6. How has your organization engaged with stakeholder groups, both in supporting implementation at the country, regional and global levels, and within your own organization? If yes, please provide main highlights, including any lessons learned. If your organization has established any multi-stakeholder partnerships to support the implementation of the 2030 Agenda and the SDGs, please describe them and how their performances are being monitored and reviewed.

IFAD engages with a wide spectrum of stakeholders at the country, regional and global level. Such stakeholders include governments, civil society groups, farmers organizations, academia, philanthropic organizations and foundations and, increasingly, the private sector.

7. Has your organization organized any conferences, forums or events designed to facilitate exchange of experience, peer and mutual learning in connection with the SDGs? If yes, please provide a brief summary, below and include lessons learned and gaps identified based on the outcomes of these events. Please also include any events you want to organize in the coming years.

IFAD, in conjunction with FAO, are leading on the UN Decade of Family Farming. Conceived as a framework for countries to develop public policies and investments to support family farming from a holistic perspective, it significantly contributes to achieve the SDGs.

The Decade now stands as an extraordinary opportunity to significantly contribute to the achievement of the 2030 Agenda, through the achievement of five objectives: develop enabling policy environment to strengthen family farming; improve socio-economic inclusion, resilience and well-being in rural households and communities; promote sustainability of agriculture, forestry and fisheries; strengthen the multi-functionality of family farmers and their capacities to promote climate change mitigation and food systems that safeguard agricultural biodiversity, environment and culture; and strengthen family farmers’ organizations and their capacities to generate knowledge and to provide inclusive services in rural areas.

In doing so, the Decade of Family Farming will strongly support youth, ensure generational sustainability of family farming and promote gender equity, especially with regards to rural women's role.

8. Is there any other information you would like to share, including annual reports of your organization and any impact assessment or evaluation reports? If yes, please use the space below and attach the document(s). Please also use this space to provide any other information, comments or remarks you deem necessary.

The Report on IFAD’s Development Effectiveness (RIDE) is the Fund’s main corporate document reporting on the organization's institutional and development effectiveness: https://www.ifad.org/en/document-detail/asset/39643063

IFAD Development Effectiveness Framework: https://webapps.ifad.org/members/eb/119/docs/EB-2016-119-R-12.pdf

9. In your view, what should strategic directions look like for the UN system in support of the 2030 Agenda and SDGs in the Decade of Action? What key elements should they include and what major challenges should they address?

 

Set clear priorities. The 2030 Agenda does not guide the setting of priorities among its goals and targets. Instead, all 17 Goals and 169 targets are presented as sustainable development priorities, making it difficult for countries to know where to begin. A concise list of key areas for fostering coherence can be instrumental in making Policy Coherence for Sustainable Development (PCSD) more than just wishful thinking – especially if supported by a clear action plan, distribution of tasks, and mechanisms to arbitrate trade-offs. Crafting shortlists of policy coherence priorities, as the EU Commission has in the past, could be a model to follow.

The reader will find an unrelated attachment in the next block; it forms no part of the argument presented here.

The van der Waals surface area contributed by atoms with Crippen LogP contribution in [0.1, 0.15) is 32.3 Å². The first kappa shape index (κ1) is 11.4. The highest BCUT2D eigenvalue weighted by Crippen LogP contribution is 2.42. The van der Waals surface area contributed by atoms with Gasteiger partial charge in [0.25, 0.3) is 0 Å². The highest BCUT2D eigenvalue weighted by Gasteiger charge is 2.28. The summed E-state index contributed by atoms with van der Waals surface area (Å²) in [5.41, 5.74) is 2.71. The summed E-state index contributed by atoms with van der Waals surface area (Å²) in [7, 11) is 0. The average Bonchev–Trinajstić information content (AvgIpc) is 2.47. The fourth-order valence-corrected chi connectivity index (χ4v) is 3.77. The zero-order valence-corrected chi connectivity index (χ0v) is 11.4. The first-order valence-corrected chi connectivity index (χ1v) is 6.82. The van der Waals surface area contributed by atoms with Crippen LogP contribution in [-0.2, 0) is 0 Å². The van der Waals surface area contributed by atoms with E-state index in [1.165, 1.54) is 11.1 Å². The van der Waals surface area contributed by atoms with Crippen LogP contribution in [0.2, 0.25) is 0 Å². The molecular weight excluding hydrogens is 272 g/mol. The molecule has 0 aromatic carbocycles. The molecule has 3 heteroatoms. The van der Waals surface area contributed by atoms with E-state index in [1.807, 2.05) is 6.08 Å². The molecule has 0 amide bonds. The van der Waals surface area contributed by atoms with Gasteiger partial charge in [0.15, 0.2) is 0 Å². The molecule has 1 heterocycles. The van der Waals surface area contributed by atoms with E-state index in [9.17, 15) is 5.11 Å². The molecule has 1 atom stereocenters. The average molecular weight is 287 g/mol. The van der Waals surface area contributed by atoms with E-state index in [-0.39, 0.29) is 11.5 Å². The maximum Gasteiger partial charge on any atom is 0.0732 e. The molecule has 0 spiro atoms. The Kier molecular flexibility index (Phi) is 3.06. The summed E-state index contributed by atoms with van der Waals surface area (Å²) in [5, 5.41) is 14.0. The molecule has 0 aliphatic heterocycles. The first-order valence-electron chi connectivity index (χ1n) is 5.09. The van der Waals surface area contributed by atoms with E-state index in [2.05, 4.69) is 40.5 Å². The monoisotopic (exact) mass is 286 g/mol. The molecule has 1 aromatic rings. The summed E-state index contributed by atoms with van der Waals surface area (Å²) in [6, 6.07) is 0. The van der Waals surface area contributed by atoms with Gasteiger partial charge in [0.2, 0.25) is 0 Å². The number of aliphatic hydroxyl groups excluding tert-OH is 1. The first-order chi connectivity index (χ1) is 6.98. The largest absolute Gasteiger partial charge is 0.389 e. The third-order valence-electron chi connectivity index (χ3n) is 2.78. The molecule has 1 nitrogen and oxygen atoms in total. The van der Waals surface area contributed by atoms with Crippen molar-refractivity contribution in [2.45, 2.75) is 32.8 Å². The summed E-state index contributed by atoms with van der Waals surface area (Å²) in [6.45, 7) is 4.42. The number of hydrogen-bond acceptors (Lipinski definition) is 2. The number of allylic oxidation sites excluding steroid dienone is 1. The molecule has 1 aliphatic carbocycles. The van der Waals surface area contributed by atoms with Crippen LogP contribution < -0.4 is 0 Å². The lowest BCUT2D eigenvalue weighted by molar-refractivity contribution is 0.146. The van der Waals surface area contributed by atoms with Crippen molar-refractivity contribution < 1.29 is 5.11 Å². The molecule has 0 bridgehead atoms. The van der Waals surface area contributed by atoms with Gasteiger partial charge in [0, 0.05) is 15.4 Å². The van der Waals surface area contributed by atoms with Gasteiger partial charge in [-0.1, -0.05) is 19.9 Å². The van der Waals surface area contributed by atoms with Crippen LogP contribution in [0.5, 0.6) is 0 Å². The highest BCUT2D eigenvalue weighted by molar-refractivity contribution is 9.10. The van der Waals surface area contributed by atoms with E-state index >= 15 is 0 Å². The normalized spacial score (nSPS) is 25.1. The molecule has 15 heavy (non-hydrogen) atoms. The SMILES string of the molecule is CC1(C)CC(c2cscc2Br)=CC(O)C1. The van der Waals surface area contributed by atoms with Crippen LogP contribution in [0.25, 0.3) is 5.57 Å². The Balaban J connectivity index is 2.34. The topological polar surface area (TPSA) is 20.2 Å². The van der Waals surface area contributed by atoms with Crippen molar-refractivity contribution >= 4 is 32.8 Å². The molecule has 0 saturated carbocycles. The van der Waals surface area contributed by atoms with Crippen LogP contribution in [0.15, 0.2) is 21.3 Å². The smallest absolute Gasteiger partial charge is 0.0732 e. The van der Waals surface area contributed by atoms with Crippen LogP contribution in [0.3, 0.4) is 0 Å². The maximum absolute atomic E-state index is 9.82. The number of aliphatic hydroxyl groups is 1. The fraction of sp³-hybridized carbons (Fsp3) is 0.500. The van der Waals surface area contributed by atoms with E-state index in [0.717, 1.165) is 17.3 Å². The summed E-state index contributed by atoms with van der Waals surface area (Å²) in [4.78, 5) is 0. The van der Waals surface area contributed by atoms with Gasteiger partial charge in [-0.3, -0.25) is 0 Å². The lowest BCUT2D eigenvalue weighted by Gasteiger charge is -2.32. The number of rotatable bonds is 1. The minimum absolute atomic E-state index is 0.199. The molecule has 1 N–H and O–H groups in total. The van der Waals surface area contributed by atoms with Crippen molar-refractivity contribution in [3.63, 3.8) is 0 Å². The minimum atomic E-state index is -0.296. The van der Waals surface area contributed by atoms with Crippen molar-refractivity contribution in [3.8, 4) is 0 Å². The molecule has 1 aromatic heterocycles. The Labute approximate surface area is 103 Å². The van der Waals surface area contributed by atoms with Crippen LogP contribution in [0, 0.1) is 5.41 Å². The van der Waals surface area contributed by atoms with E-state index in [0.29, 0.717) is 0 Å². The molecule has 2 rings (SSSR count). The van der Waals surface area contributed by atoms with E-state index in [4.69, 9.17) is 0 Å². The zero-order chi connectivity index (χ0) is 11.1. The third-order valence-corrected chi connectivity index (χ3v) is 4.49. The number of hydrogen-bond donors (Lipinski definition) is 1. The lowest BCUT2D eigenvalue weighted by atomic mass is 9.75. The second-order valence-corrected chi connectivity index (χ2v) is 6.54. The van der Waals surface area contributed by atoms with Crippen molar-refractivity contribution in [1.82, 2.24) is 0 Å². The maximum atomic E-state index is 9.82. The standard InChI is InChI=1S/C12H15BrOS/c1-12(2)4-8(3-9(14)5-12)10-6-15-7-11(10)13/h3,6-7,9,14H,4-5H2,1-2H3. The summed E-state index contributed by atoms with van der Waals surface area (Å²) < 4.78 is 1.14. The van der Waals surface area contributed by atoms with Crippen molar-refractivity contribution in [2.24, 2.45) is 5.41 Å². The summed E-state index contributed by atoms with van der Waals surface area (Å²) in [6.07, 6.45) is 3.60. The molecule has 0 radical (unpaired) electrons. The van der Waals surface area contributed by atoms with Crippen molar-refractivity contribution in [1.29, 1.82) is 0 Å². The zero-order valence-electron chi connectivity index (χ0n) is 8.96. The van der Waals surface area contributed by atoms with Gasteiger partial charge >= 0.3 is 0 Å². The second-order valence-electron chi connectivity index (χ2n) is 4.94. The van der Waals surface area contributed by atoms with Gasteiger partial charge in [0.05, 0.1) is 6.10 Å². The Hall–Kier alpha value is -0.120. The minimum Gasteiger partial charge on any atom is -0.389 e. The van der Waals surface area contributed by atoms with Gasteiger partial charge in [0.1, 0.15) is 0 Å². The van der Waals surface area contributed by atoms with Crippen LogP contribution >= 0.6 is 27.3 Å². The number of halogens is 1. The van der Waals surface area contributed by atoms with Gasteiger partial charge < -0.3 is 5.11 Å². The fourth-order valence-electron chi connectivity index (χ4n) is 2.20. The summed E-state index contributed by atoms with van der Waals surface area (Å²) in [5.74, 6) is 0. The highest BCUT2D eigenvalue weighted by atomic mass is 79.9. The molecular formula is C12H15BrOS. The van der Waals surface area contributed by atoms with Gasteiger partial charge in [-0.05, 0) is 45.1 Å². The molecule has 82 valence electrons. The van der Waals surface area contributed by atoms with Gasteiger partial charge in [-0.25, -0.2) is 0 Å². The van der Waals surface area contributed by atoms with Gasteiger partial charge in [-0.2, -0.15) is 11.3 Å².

Second, countries need to find their own way. It is necessary to tailor methods to context by working with the grain – building PCSD from the bottom up – rather than applying a general blueprint to every country. In that sense, general checklists and the SDG indicators can be somewhat misleading: countries may be better off building on existing practices. For instance, the Netherlands set up routine government reporting to parliament on policy coherence, to provide an incentive to keep things moving. Switzerland works with universities to track its own coherence in the areas of financial secrecy and commodity trading, knowing that a strong evidence base can help outweigh the forces for incoherence.

Depending on the country’s culture, it can be best to give a positive spin to coherence efforts, by focusing on synergies rather than trade-offs. In some places, ‘mainstreaming’ is associated with heavy reporting burdens, so it makes people wary. ‘Whole-of-government’ approaches (for sustainable development overall or for a specific area like anti-corruption in the case of the UK) have worked in some places and backfired in others. Acronyms such as PCSD work better in some countries than in others, where a translation is in order. Hence turning PCSD into reality is more a matter of inventing a national model than applying international best practices.

10. Please suggest one or two endeavours or initiatives that the UN system organizations could undertake together to support the implementation of the SDGs between now and 2030.

Endeavours like the Global Evaluation Initiative, a broad partnership aimed at strengthening capacities to generate and use evaluative evidence for more effective policies hold great promise to coordinate efforts to support the implementation of the 2030 Agenda.